In my case it was six o’clock in the morning and no one was around. I was shoveling sixty scoops of compost into the back of my little pickup; the vehicle was situated between me and the road. I was on a roll, my right shoulder cooperating just enough to get the job done, even if it protested mightily the last ten or so scoops.
I was approaching the completion of the task, I had music blasting in my ears from headphones, I was aware of an approaching vehicle emitting the telltales signs of a trailer being towed, and I could hear barking. If I had been pressed at the moment, I am certain that I would have thought that the barking was coming from Emma. I did not realize that Dozer was also barking.
I had allowed him to simply wander in the early morning stillness, since the territory was familiar and there was no one around, and I had drifted into automatic-pilot mode. I didn’t focus on the sound of the approaching truck and I did not focus on the leash sitting on the passenger seat. I was consumed by numbers 59 and 60 in my pursuit of compost.
Over the din of the barking, I hollered out, “Good girl, Emma. Thank you for letting us know that company is coming through,” and having deposited that sixtieth shovelful of compost into the bed of my pickup, headed directly past my truck out to the road to see if I could calm her down.
I never thought about Dozer; for me he did not exist at that moment. I thought only of the inconvenience my neighbor may have been experiencing from having a barking dog impede his progress.
The truck suddenly stopped and the driver got out for an unknown reason. He was conversing with the passenger and had just asked, “Did I hit him?”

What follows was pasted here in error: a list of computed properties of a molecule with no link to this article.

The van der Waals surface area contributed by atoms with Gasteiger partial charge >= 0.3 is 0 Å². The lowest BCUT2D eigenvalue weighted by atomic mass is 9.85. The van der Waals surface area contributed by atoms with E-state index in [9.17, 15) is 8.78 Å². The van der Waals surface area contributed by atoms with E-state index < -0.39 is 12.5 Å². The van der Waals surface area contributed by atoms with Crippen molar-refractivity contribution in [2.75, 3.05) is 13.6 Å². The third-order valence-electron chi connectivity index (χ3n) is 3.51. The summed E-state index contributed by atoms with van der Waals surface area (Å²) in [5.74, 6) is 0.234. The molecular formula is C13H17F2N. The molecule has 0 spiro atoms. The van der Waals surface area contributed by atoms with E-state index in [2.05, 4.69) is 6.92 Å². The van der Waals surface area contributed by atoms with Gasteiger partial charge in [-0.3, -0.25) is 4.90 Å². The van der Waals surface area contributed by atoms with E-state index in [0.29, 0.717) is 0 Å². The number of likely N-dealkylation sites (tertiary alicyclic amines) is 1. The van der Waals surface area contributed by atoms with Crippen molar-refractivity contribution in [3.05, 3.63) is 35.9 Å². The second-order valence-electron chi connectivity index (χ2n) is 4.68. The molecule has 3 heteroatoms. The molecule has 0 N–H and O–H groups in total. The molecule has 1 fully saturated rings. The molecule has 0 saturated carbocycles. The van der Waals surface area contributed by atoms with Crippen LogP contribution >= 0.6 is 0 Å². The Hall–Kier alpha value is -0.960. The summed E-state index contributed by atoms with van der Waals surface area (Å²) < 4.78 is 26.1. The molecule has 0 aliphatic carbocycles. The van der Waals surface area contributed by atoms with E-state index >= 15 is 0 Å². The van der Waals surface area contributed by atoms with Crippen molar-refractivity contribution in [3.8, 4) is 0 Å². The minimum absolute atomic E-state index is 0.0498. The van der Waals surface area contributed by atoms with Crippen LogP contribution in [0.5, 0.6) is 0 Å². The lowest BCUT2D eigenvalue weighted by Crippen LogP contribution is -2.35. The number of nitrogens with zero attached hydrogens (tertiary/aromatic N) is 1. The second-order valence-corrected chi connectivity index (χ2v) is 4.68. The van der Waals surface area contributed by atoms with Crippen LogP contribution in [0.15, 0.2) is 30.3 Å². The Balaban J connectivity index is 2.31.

It was the “him” part that alarmed me.
“Him?” I repeated inanely. It was not computing; Emma is not a him.
“Nooooooooooo!” The intensity of my response shocked even me. Comprehension dawned and reality set in.
Dozer looked OK. He did not show any outward sign that there was a problem but something had made the driver know. When I called for the dog, he was able to walk the dozen or so steps to me, and I took that as a good sign.
Relief flowed over me and I told the driver that I would take care of things and that he should proceed on his way. When he expressed regret at the incident, I hastened to assure him that it was my bad, that Dozer was normally on the leash and that he was just not car-savvy.
“No worries,” was what I said because it is not the responsibility of those operating a motor vehicle to dodge critters. It is up to dog owners to leash their dogs. As mortified as I was over the whole thing, levying criticism at a neighbor because of my shortcomings, was not the way to go.
I feel the same way about the mom in Cincinnati. Unless there is evidence to indicate that irresponsible behavior was involved, she can’t be held accountable for the dastardly deed of being human.
Nor do I want to be held accountable for my unforgivable lapse of attention the other morning. I went with Annie to Willits, where that nice Dr. Jacobs did everything he could to make things right. There is road rash, ripped pads, lacerations and bruising, but there is a live dog. Sedated, no appetite, accusing stare, but alive and recovering.
“It only takes a second,” Dr. Jacobs sympathized, restraining the impulse to chastise me for being such an irresponsible owner as to allow my dog to get hit.
I don’t care who you are or what the circumstances are, stuff happens in life that is unfair and that’s the way of it. If you are lucky, as I am, you learn from your mistakes and there is no loss of life. Dozer belongs on a leash when I take him out and there is no excuse for not doing so.
Maybe that parent in Cincinnati should consider putting her kid on a leash too.